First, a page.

Thanksgiving redux

turkeyToday, I went shopping. There were mounds of apples, corn, plums, cabbage, tomatoes, turnips, carrots at the market on Blenkinsop. It was a treasure house of food. Much of it is grown locally.

I’m grateful. I’m grateful that the present isn’t the past. When I was a kid, stores didn’t have a cornucopia of exotic food—mangoes, papayas, red, yellow, green peppers—and even if they had, we couldn’t afford them.

We ate a lot of local food. Bush rabbits were a favorite. A .22 shell cost half a cent. If we were a good shot, we only needed one .22 shell to kill a rabbit. Then we took it home with, hopefully, two or three others, and we skinned them, gutted them and gave them to our mother who made rabbit pie with carrots and turnips and gravy. We caught perch at the dock. My father was a commercial fisherman so we always had fish. We also ate a lot of ducks in the fall because the ducks got caught in the nets and drowned. My father sent boxes full of ducks. My mother and I sat on the back steps, plucked and cleaned them. We didn’t have the sense to just slit open the breast, take out the meat and throw the rest away. If my father was lucky at hunting, we ate venison.

When my father and his uncle were trapped in their winter fish camp by an early breakup, they were down to some flour and lard. They had been trapping muskrats on the side so had traps in place. They started skinning and eating the muskrats. My father said they stood them up, heads still on, around the side of a pot of boiling water. He was pretty thin by the time he arrived home.

Now, I go to the Blenkinsop store and buy ground lamb, chicken thighs, the occasional steak. I visit Fairways and buy lamb shoulder chops from New Zealand. Fairways is a local chain. It has large Chinese vegetable sections and aisles of ethnic food. There are things I’ve never eaten. Taro root, bitter melon, chicken feet. I believe the fresh green pod peas are flown in from China. My grandmother and mother grew peas in their garden. We sat on the steps shelling them into a large bowl. Once we ate them there were no more peas until the next summer. Nobody flew peas half-way around the world.

We got some things it is impossible or nearly impossible to buy today. Icelandic skyr, a sort of yogurt but for the initiated, far superior. Blood sausage made locally when animals were slaughtered. Lifra pilsa, liver sausage. Friends of ours would sometimes bring the first milk a cow produced after a calf was born. It was considered healing for people who weren’t well. Most of these things, and others, disappeared with the disappearance of the small farms and dairies and the more stringent health rules.

However, for all the things that have disappeared, there has been a cornucopia of food because of cheap transportation. Grapes in December. Unbelievable! Mangoes, not just one, but many kinds, all year long. I had never tasted a mango until my wife brought one home when we were first married.

Today, I saw trays of something I didn’t recognize. They were trays of sweetgrass, organic, locally grown. What next, I thought. I bought some mushrooms. My mother never bought mushrooms. I don’t know if they were there to buy. Now, there are rows of mushrooms, brown, white, exotic, wild. I bought the white ones. They were on sale. My step-grandmother, Katherine, was a mushroom expert. With her advice, it was possible to pick the large white mushrooms in the cow pastures. I learned to pick those and to pick morels. The mushrooms could be hung up on strings across the ceiling of the kitchen. They were fall decorations. Here, on Vancouver Island, I used to pick chantrelles and oyster mushrooms. Now, I just put mushrooms into a brown bag in the grocery store.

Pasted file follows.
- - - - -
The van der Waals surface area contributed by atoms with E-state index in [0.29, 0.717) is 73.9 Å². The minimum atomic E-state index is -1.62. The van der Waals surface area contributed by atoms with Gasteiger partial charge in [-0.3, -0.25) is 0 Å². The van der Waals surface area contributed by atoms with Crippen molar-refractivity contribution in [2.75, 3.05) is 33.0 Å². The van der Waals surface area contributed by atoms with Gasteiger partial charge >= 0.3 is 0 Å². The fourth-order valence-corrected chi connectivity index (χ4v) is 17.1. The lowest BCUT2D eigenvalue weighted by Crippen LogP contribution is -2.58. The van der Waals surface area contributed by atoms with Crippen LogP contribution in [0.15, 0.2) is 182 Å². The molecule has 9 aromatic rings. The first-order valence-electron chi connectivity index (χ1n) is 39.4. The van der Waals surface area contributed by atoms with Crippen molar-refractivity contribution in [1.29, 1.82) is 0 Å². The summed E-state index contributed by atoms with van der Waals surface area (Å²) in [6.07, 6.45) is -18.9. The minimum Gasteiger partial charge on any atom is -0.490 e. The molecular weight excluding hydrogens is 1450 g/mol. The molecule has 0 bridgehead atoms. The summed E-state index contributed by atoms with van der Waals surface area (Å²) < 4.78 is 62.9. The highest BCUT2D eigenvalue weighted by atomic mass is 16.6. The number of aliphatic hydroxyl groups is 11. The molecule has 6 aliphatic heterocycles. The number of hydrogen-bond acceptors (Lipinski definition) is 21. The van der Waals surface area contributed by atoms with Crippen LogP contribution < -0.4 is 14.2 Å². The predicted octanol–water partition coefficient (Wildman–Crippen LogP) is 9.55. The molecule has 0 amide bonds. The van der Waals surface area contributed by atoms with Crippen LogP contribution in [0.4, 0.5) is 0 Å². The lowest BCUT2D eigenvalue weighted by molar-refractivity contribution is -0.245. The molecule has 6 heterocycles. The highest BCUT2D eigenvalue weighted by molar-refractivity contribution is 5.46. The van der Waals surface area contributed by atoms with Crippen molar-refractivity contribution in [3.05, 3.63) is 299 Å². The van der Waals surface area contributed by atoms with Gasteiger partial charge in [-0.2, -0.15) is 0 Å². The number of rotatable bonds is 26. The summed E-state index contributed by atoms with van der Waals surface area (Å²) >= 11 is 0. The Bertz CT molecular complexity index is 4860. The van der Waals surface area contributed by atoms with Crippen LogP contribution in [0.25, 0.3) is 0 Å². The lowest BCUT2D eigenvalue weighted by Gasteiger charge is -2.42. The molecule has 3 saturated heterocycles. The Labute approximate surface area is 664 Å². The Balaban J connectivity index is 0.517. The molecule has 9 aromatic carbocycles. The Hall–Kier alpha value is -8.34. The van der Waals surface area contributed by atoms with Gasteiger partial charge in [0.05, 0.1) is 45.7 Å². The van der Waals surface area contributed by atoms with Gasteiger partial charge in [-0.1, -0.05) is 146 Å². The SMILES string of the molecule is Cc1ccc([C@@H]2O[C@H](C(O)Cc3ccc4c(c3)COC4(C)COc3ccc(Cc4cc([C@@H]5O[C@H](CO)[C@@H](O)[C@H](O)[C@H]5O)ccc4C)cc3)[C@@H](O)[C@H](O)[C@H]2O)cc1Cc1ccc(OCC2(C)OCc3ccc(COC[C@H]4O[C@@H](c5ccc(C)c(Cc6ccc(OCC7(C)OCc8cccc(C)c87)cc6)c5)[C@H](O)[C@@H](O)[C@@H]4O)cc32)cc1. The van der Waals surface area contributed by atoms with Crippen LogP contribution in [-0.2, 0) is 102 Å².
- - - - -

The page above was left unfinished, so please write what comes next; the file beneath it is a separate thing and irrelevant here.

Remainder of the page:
We made the most of what was available. Wild raspberries that grow well in old brush piles, high bush cranberries in swampy areas, wild plums, Saskatoons, wild strawberries (finicky little berries that were intensely flavorful), pin cherries, chokecherries. Here, I only pick blackberries. In the stores, for exorbitant prices, there are commercially grown raspberries, blackberries, strawberries. Still, expensive or not, they are available and there are worse things to spend your money on.

We are blessed. High prices for food, or not. We live in abundance. So much so that we waste too much. My mother and grandmother, my step-grandmother, wasted nothing. Having enough food on the table for a family was a challenge. It required knowledge, skill, experience, work.

When I sit down for supper at my daughter and son-in-law’s tomorrow evening, I will be grateful, not just for the food we will eat at that meal but for all the meals that I have eaten all year. Thank you to the farmers, ranchers, orchardists, fishers who take big risks and who work hard to produce these meals. Blessings upon you. May the rain come for those who so desperately need it. May it stay dry for those who need it. May the storms over the water not be too fierce. May your prosper.

One thought on “Thanksgiving redux

  1. A cornucopia of language. Well done Bill. Yeserday I flavoured my tap water drink with highbush cranberry juice, great stuff that, highbush cranberries are not in the same ‘family’ as lowbush (the usual) cranberries, by the way. They are explosively flavourful. Check Catherine Parr Traill’s wonderful works on pioneer life in Ontario (e.g. The Female Emigrant’s Guide; The Backwoods of Canada) for worshipful riffs on highbush cranberries. Traill was the sister of the better known pioneer writer, Susanna Moodie, whose Roughing it in the Bush is a Canadian classic. Such a classsic in fact that Margaret Atwood wrote an entire book of poems based on Suzanna’s works.

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